Original Research Article
Testosterone, aging, and body composition in men from Harare, Zimbabwe
Article first published online: 19 OCT 2004
Copyright © 2004 Wiley-Liss, Inc.
American Journal of Human Biology
Volume 16, Issue 6, pages 704–712, November/December 2004
How to Cite
Lukas, W. D., Campbell, B. C. and Ellison, P. T. (2004), Testosterone, aging, and body composition in men from Harare, Zimbabwe. Am. J. Hum. Biol., 16: 704–712. doi: 10.1002/ajhb.20083
- Issue published online: 19 OCT 2004
- Article first published online: 19 OCT 2004
- Manuscript Accepted: 18 AUG 2004
- Manuscript Revised: 17 AUG 2004
- Manuscript Received: 7 MAY 2004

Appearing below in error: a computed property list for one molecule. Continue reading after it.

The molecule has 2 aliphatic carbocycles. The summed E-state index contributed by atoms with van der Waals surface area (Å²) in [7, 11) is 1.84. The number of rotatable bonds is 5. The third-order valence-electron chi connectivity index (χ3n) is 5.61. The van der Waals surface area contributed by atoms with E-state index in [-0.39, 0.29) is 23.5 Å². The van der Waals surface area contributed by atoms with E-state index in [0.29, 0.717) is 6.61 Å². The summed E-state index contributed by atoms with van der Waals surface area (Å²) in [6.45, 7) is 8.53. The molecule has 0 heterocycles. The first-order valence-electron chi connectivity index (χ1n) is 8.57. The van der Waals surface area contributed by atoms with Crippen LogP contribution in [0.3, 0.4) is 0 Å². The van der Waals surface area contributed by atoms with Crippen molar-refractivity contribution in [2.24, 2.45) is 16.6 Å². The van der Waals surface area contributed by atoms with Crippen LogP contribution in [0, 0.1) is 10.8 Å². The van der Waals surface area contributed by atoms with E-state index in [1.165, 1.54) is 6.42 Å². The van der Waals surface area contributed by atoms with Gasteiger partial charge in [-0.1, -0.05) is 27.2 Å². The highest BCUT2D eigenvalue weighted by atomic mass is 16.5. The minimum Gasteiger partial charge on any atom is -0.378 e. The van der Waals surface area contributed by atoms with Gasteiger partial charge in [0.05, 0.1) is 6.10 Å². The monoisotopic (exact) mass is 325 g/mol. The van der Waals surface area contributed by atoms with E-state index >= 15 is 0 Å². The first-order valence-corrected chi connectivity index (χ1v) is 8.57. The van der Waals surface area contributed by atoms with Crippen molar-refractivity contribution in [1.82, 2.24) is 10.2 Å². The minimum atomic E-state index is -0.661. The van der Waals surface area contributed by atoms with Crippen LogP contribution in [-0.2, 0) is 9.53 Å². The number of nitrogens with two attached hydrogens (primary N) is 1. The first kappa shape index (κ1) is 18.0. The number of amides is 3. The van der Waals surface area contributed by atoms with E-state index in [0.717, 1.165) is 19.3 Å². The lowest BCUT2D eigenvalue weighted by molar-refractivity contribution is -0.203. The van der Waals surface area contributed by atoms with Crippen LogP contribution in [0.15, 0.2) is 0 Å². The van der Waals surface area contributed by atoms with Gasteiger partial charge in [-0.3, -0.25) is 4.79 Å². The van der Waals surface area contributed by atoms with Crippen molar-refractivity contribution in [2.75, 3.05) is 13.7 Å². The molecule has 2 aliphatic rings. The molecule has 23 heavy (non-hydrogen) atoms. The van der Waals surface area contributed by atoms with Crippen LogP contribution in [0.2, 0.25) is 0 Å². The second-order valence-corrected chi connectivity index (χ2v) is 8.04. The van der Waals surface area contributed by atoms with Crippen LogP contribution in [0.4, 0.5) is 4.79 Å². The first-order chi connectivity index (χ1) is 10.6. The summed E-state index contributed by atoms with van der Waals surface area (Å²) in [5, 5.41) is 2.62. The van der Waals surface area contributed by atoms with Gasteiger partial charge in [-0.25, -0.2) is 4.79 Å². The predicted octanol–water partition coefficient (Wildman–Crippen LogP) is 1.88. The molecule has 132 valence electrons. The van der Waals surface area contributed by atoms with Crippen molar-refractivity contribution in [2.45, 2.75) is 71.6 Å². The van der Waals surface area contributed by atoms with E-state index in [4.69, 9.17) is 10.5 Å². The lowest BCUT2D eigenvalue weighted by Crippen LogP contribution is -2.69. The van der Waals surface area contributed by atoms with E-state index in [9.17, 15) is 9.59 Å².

To examine age-related changes in body composition and testosterone (T) among men in an urban sub-Saharan African population, measures of body composition and salivary T were obtained from 109 males ages 20–78 in Harare, Zimbabwe. Measures included height, weight, suprailiac and triceps skinfold, and percent body fat by bioelectric impedance (BIA). Saliva samples were assayed for T using radioimmunoassay. Average BMI of the overall sample (23.16 (SD = 18.12) kg/m2 was close to Western populations, while salivary T levels (AM = 196 ± 96 pmol/l; pm = 172 ± 98 pmol/l) were much lower. Both morning (beta = –0.535; P < 0.001) and afternoon salivary T declined with age (beta = −0.385; P < 0.001). Multiple regression models indicate that pm salivary T (beta = 0.24; P = 0.025), was a predictor of fat-free mass, but neither am nor pm salivary T was related to fat mass or other measures of body composition. In addition, height was significantly related to pm salivary T levels in men under the age of 60. Multivariate regression indicates that pm salivary T is a predictor of fat-free mass when controlled for height and adiposity. These findings suggest that T is related to both lean mass and overall body size among men from a non-Western nonsubsistence population. As such they are consistent with the hypothesis that bioavailable T plays a role in energetic allocation among human males. Am. J. Hum. Biol. 16:704–712, 2004. © 2004 Wiley-Liss, Inc.